A Long Journey into Aging

In an aging society, what matters most is not longevity but aging well. Well-aging is not anti-aging that rejects aging altogether, but a movement that accepts aging naturally and enjoys it in a way that maintains health.

I used to host a radio program for senior citizens. I became interested in the welfare of our senior citizens later on and became a social worker, and have spent 20 years working with the elderly. Nowadays, people come up to me and ask how it’s possible for them to age gracefully. By aging gracefully they usually mean that they want the following: financial security, soundness of body and mind, some form of distraction or amusement, and friends to share the joys of everyday life.
       Aging, however, is not an easy affair at all. The four hardships of old age, it is said, are disease, poverty, loss of purpose, loneliness, and exclusion. It is difficult to even imagine suffering from these hardships when one is young. The long journey of aging starts with acknowledging such difficulties and making peace with them. Hardships and pain await us on the way. At the same time we are enlightened to the joys and pleasures of old age that we were unaware of in our youth. Finding these joys and pleasures are the key to aging gracefully. The following books provide invaluable guidance towards that path.
 

Park Wansuh: The Loneliness of You; Sympathy for Bok-hee

Aging brings many changes in our selves and in our hearts. Our relationships with family and friends also change. Park Wansuh’s fiction is as good an any scholarly tome on the subject. Her work is even more realistic than real life, as she herself is in her 70s. Her works are not comparable with the works of younger writers who are not able to draw on the same kind of experience.

One of the stories in the collection The Loneliness of You, “Dried Flowers,” depicts the romance and parting of an elegant woman in her 60s and a dashing older gentleman. The story shows that old age has nothing to do with falling in love or the pangs of drifting apart. “For Longing,” one of the stories in Sympathy for Bok-hee, tells of an old lady who settles down in Saryang Island with a soul mate she has found late in life. “Candlelit Table” is the story of an old couple that live where they can see the window of their son’s house but cannot visit him as they please. Their son and his family, in turn, live with their lights turned off so they can pretend they are not at home. The stark reality that parents and children today are reluctant to admit is exposed for all to see. The story is unsettling, more truthful than real life.

The stories on old age and the daily lives of the elderly are richer in detail than any textbook on welfare for the elderly. Experience, it seems, is superior to mere information in this case. The lives of the seniors in these stories help one imagine what life may be like later on.


1. Sympathy for Bok-hee
Park Wansuh, Moonji Publishing Co., Ltd.
2007, 302p, ISBN 9788932018140

2. The Loneliness of You
Park Wansuh, Changbi Publishers, Inc.
1998, 303p, ISBN 8
93643652x

 

Kim Yol-kyu: De Senectute
The author is a former university professor. At the age of 60 he goes back to his hometown and takes up farming. He drinks tea, listens to music, and writes. His retirement is as enviable as one might wish for. The author does not brag about the peaceful life he enjoys, however. He writes, in an unaffected way, about the true meaning of old age and the hidden beauty and strength, and the joys and pleasures he has discovered.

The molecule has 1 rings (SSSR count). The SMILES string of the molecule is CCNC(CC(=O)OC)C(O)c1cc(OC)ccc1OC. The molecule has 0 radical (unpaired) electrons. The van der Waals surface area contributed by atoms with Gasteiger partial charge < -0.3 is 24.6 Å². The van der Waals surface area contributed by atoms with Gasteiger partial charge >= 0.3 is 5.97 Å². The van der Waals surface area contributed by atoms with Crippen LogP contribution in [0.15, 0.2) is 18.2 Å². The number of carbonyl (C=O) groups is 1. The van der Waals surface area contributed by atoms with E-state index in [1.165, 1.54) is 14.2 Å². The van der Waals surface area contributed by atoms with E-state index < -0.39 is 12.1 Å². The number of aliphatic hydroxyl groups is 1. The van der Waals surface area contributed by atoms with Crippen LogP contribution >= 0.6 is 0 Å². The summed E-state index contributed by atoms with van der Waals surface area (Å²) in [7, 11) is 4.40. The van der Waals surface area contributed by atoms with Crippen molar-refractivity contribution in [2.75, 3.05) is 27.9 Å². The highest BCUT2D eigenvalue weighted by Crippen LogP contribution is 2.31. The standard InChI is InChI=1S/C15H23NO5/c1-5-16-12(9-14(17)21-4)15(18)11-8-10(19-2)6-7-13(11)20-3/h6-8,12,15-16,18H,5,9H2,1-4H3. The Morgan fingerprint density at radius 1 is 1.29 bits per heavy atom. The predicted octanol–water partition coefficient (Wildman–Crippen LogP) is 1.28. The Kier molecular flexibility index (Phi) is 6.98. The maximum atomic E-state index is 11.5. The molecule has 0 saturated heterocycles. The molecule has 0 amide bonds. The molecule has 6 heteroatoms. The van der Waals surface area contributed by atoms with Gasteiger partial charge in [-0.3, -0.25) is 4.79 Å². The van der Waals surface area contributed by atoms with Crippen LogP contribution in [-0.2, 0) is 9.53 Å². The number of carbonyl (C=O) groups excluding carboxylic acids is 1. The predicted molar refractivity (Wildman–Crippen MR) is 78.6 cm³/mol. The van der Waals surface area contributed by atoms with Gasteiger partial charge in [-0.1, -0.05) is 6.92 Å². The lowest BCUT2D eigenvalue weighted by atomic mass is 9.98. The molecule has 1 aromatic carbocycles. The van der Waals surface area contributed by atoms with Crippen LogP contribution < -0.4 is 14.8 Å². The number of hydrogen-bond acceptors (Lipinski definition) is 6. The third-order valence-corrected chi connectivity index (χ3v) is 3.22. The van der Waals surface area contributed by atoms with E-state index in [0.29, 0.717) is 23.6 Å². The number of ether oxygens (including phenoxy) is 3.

Words like senile, infirm, decrepit, worn-out, feeble, and frail are not the most pleasant words one associates with old age. Words like ‘veteran,’ ‘weathered,’ ‘wise,’ ‘sage,’ ‘seasoned,’ and ‘mature,’ however, are more than welcome. The author thus gently points out that old age has its virtues. His positive attitude towards old age is apparent on every page.

Most of the time when we think of old age we think of numbers, of the ever-growing aging population, of the increasing burden of health care and welfare costs. The picture the author paints of the golden years, however, with his gentle allusions to art and literature, puts this view to shame. Our default stance has been to think of the elderly as a problem. We think of senior citizens as a burden on younger generations. This is unfair. The elderly are just like us. They are simply older than we are.

 This book speaks of an active old age, a dignified old age, an old age beyond loneliness that causes the reader to think about his or her present life. The author’s advice based on his own experiences at the ripe old age of 70 pushing 80 is more practical than any self-help book. He shows that old age and retirement can be as enjoyable as any stage of life.



De Senectute
Kim Yol-kyu, Viabook
2009, 240p, ISBN 9788993642063

Kang Full: I Love Thee

I laughed and cried over this comic book. It was more useful than any of my difficult gerontology textbooks. The heroes and heroines of this book are stooped and wrinkly. They have liver spots, are hard of hearing, and their eyesight is not what it used to be. They are poor, and sometimes senile. They are, however, very much alive. They are not stopped in time. They breathe, move, work, drink coffee, and love. They look after one another, have friends, cry, and laugh. They disagree and shout at each other. They share each other’s sorrows and pain. They are living, active people. In other words, they are the same as us.

 The stories they tell of their past are poignant, sometimes painful. Their present, however, is even more so. These are seniors who must work for their daily bread. They work not for some noble sense of fulfillment, but for their very ...